3. Writing to 1st and 2nd generation SSD drives gets slower over time and they eventually become unusable. Running a low level "Trim command" fixes this, although not all OS/Hardware combinations support Trim. Eventually I needed to buy new SSDs because mine had been rewritten too many times. (Obviously my testing was was killing my cheap SSD drives. Took me a while to figure that out.)

  4. If you are using a HDD, defragment the drive regularly.

Good luck. It took me many months and a few SSDs, followed by extra RAM, to find a strategy that worked for me, so I feel your pain..

2

Deleting many directory entries will take longer than deleting a single directory of the net size. When deleting many files, it takes many commands instead of a single when a single file is deleted.

Now, when one big file is deleted, the filemapper is told to unallocate the memory of that big file, but the 1s and 0s of the file are not reset. The mapper is just told it is free to write new stuff over the old 1s and 0s. Basically, it is one command, that takes time to clear up all of the memory allocations of the fragmented file. When you delete a million small files, you are sending a million commands to the mapper, that has to do each one at a time.

So the solution is to use software to wipe a drive of deleted files and the 1s and 0s left behind. It will take one single command to wipe the space. Use the software only if you think the files are not needed to be recovered later.

  • Nope, to wipe (in the sense of overwriting all data), you'll need (at least) one internal command per block of the disk (which is typically between 512 bytes and 4096 bytes in size). A Quick Format would be way faster here (which just overwrites the root file allocation table of the disk/partition with an empty one, leaving all blocks of the disk in unallocated state). But anyway, this approach is impractical if you just want to delete a folder instead of a whole disk/partition. – orithena Sep 23 at 8:17
  • that has to do each one at a time The filesystem doesn't have to update the contents on disk after every delete; it can leave the metadata dirty in memory for a few seconds and only update contents on disk after hundreds or thousands of deletes. (It will have to read the disk if it wasn't already hot in cache to find out which blocks a file owned). – Peter Cordes Sep 23 at 19:27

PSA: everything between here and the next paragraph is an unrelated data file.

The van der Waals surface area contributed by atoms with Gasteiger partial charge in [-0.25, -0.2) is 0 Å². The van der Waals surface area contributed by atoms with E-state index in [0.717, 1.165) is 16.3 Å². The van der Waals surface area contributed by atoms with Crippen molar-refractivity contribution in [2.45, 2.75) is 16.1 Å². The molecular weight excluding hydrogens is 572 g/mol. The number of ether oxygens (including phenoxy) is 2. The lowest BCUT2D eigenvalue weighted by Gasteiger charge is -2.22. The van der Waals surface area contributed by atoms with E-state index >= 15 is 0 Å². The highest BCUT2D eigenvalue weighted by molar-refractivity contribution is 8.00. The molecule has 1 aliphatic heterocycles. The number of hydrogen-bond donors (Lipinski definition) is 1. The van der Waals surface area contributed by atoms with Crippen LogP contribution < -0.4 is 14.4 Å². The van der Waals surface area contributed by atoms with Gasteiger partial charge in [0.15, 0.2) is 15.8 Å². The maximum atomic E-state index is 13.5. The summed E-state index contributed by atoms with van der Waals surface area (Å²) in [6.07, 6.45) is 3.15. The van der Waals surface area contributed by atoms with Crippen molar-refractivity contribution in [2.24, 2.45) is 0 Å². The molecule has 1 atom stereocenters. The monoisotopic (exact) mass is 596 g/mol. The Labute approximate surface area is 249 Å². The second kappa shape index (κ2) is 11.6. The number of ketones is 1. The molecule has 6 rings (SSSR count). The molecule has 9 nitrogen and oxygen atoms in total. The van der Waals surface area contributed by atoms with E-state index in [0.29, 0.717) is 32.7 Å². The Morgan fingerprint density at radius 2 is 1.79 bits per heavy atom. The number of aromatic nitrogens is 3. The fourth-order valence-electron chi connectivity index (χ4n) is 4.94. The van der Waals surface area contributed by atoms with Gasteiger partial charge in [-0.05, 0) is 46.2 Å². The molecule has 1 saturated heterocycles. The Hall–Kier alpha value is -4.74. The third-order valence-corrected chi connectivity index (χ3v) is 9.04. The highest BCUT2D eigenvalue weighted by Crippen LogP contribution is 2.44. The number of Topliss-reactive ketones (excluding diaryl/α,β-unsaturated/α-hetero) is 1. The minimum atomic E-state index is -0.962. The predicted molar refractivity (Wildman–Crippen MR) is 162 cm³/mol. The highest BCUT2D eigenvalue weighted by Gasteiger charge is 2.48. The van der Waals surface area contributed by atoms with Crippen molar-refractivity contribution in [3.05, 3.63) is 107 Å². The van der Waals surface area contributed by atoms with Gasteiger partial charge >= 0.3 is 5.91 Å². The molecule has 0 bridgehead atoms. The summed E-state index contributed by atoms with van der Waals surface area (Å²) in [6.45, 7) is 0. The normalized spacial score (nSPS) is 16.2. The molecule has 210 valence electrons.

2

Besides the other great answers I wanted to share a few tricks with you:

  • delete all files in a folder: del *.*
  • shortcut: same as above, less typing: del.. Note that this is undocumented, I came across this shortcut by mistake.

Now make your life easier:

  • delete multiple files without having to answer the "are you sure" question: echo Y | del.
1

If you're deleting many small files the disk has to spend a lot of seeking, especially since you're using a spinning disk drive and not an SSD. Deleting a big file is like running a marathon all at once, but deleting small files is like running a marathon in 100 meter chunks spread out across the city. You're main activity is seeking the location in the disk. If this is a regular activity you could make a partition for holding these files temporarily and then wipe the partition in a second when you're done with them.

  • Even your marathon analogy doesn't really work, because the distance isn't the same. For the most part, the work needed to delete a file depends on the number of fragments, not the total size. So not only are you running the marathon all in one go, but it's just a 10m run rather than 420 000 chunks of running 1m each, while also spending most of the time in transit (especially if the files have been added to the folder at different times). – Luaan Sep 24 at 6:47
  • That's true. I was just trying to make a simple analogy that explained the travel time. – Jay Speidell Sep 24 at 17:57